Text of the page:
My sister lives in Vienna. We went from Odessa to Moldova to Romania to Hungary to Vienna. We waited in the car for thirteen hours at the border between Moldova and Romania, where there is a ferry. Thousands of people were there. It was snowing, infants were swaddled in blankets and sheets. It was a nightmare. Now the situation is becoming worse. People are simply leaving their things, abandoning their cars at the border. Russians are shooting even at the humanitarian corridors. Basically, in the course of a week, we were fleeing. We ran away from Kyiv to Odessa, from Odessa to the Odessan region. From there to somewhere on the border with Europe. We didn’t sleep for three days and nights.

My mom didn’t want to come with me. In the end, I persuaded her. She suffers from migraines, she had a migraine attack, it was terrible.

Now I’m in Vienna. I am following the events, but I think I need to go back. I’m organizing an effort to show movies in the metro for people sheltering. We have an arrangement with the GosKino Fund [the State Film company]. We found projectors and speakers because there are thousands of people at every station.

We evacuated all the museum valuables into the basements. We took them off the walls. We have very precious cultural artifacts, such as Aivazovski paintings. So, I’m continuing to work. I just helped evacuate the famous Ukrainian composer Valentyn Silvestrov from Kyiv. Every day, there are fewer and fewer of my coworkers in touch. A lot of them have left Kyiv, a lot of their phones are turned off. Many of them live in the regions of Kyiv—Bucha or Kostomel—where a lot of the strongest battles are occurring. So every day, we just check in on our chats: “Good morning, who is online?” And many people are not online. So our department is paralyzed. It’s like this. They’ve started shooting at peaceful civilians. It’s very scary.

LK: Tell me about that final meeting you held in Kyiv, about creating a museum to the Russia-Ukraine war. What kind of museum did you want it to become?

YB: We wanted to make a museum about the war that began in 2014, that would illustrate everything that happened in the east, and the annexation of Crimea, and Russian aggression. To show the chronology of events, to tell the story of the resistance that Ukraine has demonstrated. We wanted to create a new peace-building institution, that would speak about an ongoing war, not a past war, not WWII, but what’s happening here and now, in real time. To provide psychological and legal help. To have a place for people to reflect on what has happened to our country over the past eight years. That meeting was on the 17th. And then on the 24th the first missiles fell.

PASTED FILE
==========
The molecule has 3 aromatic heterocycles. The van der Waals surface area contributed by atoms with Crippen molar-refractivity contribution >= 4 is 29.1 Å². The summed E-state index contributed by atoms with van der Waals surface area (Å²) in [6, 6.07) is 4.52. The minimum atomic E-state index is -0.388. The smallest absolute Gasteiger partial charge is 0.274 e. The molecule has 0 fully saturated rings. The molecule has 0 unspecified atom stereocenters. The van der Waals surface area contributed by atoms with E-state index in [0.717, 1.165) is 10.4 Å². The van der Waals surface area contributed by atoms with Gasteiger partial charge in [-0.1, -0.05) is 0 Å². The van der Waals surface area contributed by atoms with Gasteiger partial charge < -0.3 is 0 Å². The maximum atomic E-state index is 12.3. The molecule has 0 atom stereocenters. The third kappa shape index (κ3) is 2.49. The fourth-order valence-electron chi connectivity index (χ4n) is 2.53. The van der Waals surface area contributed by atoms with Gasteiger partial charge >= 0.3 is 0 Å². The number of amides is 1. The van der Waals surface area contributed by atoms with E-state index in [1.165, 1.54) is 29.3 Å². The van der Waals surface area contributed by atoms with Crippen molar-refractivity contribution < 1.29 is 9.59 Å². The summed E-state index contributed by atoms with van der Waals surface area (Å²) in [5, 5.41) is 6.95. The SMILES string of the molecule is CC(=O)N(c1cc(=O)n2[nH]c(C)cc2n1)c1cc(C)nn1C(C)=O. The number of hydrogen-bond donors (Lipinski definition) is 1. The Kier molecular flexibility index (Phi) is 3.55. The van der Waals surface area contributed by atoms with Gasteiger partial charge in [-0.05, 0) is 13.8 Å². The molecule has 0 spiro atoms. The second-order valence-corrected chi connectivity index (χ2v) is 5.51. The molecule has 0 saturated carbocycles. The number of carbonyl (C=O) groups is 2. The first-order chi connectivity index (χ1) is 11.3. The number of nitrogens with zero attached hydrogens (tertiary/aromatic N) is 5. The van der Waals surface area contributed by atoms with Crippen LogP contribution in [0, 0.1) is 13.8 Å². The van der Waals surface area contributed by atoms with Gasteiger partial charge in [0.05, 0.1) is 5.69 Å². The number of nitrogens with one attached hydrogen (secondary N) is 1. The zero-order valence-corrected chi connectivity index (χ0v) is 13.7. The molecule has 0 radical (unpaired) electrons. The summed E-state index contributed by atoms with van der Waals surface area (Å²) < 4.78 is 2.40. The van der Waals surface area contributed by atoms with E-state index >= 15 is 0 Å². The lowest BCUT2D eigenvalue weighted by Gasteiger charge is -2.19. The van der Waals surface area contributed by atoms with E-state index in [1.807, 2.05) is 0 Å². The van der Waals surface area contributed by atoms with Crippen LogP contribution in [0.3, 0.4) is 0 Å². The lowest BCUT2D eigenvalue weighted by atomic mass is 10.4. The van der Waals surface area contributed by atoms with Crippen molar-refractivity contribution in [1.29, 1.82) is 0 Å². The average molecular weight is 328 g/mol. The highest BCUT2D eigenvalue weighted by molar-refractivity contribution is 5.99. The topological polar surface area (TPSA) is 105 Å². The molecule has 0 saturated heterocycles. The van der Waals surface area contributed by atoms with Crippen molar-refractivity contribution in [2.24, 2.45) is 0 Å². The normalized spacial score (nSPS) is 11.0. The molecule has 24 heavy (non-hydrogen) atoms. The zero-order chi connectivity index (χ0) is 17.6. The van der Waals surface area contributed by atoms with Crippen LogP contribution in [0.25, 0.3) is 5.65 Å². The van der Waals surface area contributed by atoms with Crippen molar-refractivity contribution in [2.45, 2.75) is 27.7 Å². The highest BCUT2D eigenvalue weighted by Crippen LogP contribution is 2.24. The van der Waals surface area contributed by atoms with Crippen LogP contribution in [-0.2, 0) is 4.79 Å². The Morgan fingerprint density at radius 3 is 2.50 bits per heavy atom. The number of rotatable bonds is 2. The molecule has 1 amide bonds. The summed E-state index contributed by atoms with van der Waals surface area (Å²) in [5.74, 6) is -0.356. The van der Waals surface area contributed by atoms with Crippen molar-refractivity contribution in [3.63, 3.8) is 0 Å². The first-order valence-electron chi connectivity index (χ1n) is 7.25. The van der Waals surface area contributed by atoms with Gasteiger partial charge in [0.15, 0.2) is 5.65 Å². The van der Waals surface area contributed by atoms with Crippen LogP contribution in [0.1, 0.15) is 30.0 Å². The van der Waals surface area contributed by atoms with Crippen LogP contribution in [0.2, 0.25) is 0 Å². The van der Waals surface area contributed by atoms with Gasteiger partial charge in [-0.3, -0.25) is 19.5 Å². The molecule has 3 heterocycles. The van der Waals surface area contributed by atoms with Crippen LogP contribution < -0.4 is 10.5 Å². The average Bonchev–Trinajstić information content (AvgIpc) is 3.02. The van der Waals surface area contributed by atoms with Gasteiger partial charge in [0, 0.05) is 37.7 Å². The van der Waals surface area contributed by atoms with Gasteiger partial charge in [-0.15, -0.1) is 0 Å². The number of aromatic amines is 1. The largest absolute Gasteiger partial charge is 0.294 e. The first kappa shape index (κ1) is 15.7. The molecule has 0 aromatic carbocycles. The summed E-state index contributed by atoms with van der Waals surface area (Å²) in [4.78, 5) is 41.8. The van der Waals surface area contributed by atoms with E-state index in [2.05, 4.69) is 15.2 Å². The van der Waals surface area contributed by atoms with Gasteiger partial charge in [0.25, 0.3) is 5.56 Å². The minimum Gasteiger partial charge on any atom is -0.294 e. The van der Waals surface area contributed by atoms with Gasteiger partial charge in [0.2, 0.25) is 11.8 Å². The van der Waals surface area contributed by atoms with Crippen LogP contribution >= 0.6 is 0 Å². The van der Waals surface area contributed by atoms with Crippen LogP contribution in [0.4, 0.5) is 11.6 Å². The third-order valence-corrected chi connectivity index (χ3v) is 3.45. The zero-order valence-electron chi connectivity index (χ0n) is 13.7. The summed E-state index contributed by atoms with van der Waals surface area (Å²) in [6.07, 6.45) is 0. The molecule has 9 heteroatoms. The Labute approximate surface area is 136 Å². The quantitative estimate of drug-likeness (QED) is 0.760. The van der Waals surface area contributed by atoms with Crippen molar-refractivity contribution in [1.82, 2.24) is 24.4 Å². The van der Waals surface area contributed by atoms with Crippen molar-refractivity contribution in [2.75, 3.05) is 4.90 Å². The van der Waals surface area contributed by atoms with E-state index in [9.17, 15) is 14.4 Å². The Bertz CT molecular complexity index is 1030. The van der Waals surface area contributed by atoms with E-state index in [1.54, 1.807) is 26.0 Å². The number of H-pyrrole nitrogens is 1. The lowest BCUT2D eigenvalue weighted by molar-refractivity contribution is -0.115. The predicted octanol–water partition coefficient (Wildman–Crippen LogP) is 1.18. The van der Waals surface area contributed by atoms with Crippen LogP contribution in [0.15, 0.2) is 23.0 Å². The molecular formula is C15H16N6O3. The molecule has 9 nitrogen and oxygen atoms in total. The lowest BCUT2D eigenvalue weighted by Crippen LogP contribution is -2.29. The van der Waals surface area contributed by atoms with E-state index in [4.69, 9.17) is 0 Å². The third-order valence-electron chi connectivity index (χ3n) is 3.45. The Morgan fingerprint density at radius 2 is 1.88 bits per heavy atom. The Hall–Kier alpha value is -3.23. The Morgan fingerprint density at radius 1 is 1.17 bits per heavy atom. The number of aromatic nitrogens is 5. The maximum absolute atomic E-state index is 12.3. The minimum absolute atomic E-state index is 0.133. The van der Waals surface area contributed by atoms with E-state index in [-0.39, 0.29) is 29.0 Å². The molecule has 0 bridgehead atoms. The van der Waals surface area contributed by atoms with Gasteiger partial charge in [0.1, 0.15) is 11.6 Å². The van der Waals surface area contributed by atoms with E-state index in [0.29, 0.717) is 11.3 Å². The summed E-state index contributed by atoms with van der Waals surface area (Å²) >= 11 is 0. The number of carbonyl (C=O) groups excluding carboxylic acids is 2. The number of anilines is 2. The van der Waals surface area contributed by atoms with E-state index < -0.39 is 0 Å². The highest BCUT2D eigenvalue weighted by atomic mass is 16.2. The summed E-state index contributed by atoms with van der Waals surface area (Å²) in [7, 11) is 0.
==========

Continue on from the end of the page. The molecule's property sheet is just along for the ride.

LK: How do you think about that meeting now?

YB: (Sighing) The meeting was prophetic. It’s hard to reply to this question. You know. I have become very afraid for my life. I’m a public figure and civil servant who has spoken publicly about building a museum about the Russian war against Ukraine, I have expressed patriotic Ukrainian sentiments. I am a great believer in Ukraine and its victory. But I also understand that if we lose, I will never be able to return to Ukraine. In Russia, they throw you in prison for a Facebook post.

LK: How did you save Ukrainian cultural artifacts?

YB: First of all, the information about the cultural valuables is secret. They are safe. Everything we could do we did. We provided armed security for the museums. The Minister of Culture called a special operative Zoom conference and gave instructions to all departments of culture over the whole country. As much as we could, we secured everything. Regarding the evacuation of animals, it is not being planned right now. The animals are still in the park, and the director is practically living there, trying to control the situation. During the bombings, the elephant almost lost its mind. The animals are being watched and receiving treatments so that the sirens that go off every ten minutes do not break their hearts. A lot of the directors are spending nights in the museums, they do not leave, they sleep in the basements and wear body armor in their parks.

It turns out that all our directors are very devoted—the directors of all our organizations, museums, and theaters. Until the last minute they were thinking about their museum artifacts almost more than about their families. It is very impressive, their heroism and pain for our country.

LK: Who is left in Kyiv? How are you still managing to organize cultural events on the ground?

YB: Everyone is in the bomb shelters. They can’t move around without permission. People can’t go out onto the street. Many made their online resources available—courses in history, art, philosophy—so that people can somehow keep themselves together. But the cell connections drop, internet connections drop, and in many bomb shelters there is no connection at all. What we have been able to organize is to show films in the metros. This is our big project. The ministry of culture is actively reaching out to UNESCO [and other organizations] because it was said that they were threatening to send a missile into St. Sophia Cathedral. We are trying to maximize diplomatic outreach, to try to ask the international community to support us. But culture is soft power. There’s nothing more we can do than try to preserve what we have, and tell people what is happening.


If you like this article, please subscribe or leave a tax-deductible tip below to support n+1.


Related Articles

April 7, 2017
The Syria Catastrophe
April 26, 2018
We’re the Good Guys, Right?
Issue 22 Conviction
Dispatches From Guerrero
July 11, 2011

Veterans are not the only ones suffering flashbacks. In a way, it is a national condition.